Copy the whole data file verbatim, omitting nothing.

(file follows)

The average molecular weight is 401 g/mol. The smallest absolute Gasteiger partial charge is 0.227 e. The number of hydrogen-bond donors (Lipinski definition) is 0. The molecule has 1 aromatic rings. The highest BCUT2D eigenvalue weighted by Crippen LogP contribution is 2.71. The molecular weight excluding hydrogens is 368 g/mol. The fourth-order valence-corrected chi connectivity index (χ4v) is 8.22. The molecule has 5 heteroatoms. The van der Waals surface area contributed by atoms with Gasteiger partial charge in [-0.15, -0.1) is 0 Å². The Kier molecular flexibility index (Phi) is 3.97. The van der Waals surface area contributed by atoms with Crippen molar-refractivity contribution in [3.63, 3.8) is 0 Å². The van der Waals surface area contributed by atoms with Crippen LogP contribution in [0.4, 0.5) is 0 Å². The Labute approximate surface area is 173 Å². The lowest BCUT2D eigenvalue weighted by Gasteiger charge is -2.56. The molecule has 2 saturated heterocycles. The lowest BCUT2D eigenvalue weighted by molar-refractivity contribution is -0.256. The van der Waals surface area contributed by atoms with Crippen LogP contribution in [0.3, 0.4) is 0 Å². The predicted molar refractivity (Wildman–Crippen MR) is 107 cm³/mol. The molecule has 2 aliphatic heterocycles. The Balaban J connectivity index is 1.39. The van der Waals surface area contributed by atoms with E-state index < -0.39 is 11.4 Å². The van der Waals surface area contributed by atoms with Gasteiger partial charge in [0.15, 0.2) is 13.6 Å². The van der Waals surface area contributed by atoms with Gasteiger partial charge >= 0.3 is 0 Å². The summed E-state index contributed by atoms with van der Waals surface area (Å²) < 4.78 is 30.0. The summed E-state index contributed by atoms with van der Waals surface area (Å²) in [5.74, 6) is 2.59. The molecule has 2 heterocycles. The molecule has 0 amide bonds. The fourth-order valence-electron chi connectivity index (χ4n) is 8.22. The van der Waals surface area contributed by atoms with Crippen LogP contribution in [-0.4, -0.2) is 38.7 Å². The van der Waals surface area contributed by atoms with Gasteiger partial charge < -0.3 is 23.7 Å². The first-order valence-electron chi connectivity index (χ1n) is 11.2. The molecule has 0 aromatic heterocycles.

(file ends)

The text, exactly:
The average molecular weight is 401 g/mol. The smallest absolute Gasteiger partial charge is 0.227 e. The number of hydrogen-bond donors (Lipinski definition) is 0. The molecule has 1 aromatic rings. The highest BCUT2D eigenvalue weighted by Crippen LogP contribution is 2.71. The molecular weight excluding hydrogens is 368 g/mol. The fourth-order valence-corrected chi connectivity index (χ4v) is 8.22. The molecule has 5 heteroatoms. The van der Waals surface area contributed by atoms with Gasteiger partial charge in [-0.15, -0.1) is 0 Å². The Kier molecular flexibility index (Phi) is 3.97. The van der Waals surface area contributed by atoms with Crippen molar-refractivity contribution in [3.63, 3.8) is 0 Å². The van der Waals surface area contributed by atoms with Crippen LogP contribution in [0.4, 0.5) is 0 Å². The Labute approximate surface area is 173 Å². The lowest BCUT2D eigenvalue weighted by Gasteiger charge is -2.56. The molecule has 2 saturated heterocycles. The lowest BCUT2D eigenvalue weighted by molar-refractivity contribution is -0.256. The van der Waals surface area contributed by atoms with Crippen LogP contribution in [0.3, 0.4) is 0 Å². The predicted molar refractivity (Wildman–Crippen MR) is 107 cm³/mol. The molecule has 2 aliphatic heterocycles. The Balaban J connectivity index is 1.39. The van der Waals surface area contributed by atoms with E-state index < -0.39 is 11.4 Å². The van der Waals surface area contributed by atoms with Gasteiger partial charge in [0.15, 0.2) is 13.6 Å². The van der Waals surface area contributed by atoms with Gasteiger partial charge >= 0.3 is 0 Å². The summed E-state index contributed by atoms with van der Waals surface area (Å²) < 4.78 is 30.0. The summed E-state index contributed by atoms with van der Waals surface area (Å²) in [5.74, 6) is 2.59. The molecule has 2 heterocycles. The molecule has 0 amide bonds. The fourth-order valence-electron chi connectivity index (χ4n) is 8.22. The van der Waals surface area contributed by atoms with Crippen LogP contribution in [-0.4, -0.2) is 38.7 Å². The van der Waals surface area contributed by atoms with Gasteiger partial charge < -0.3 is 23.7 Å². The first-order valence-electron chi connectivity index (χ1n) is 11.2. The molecule has 0 aromatic heterocycles.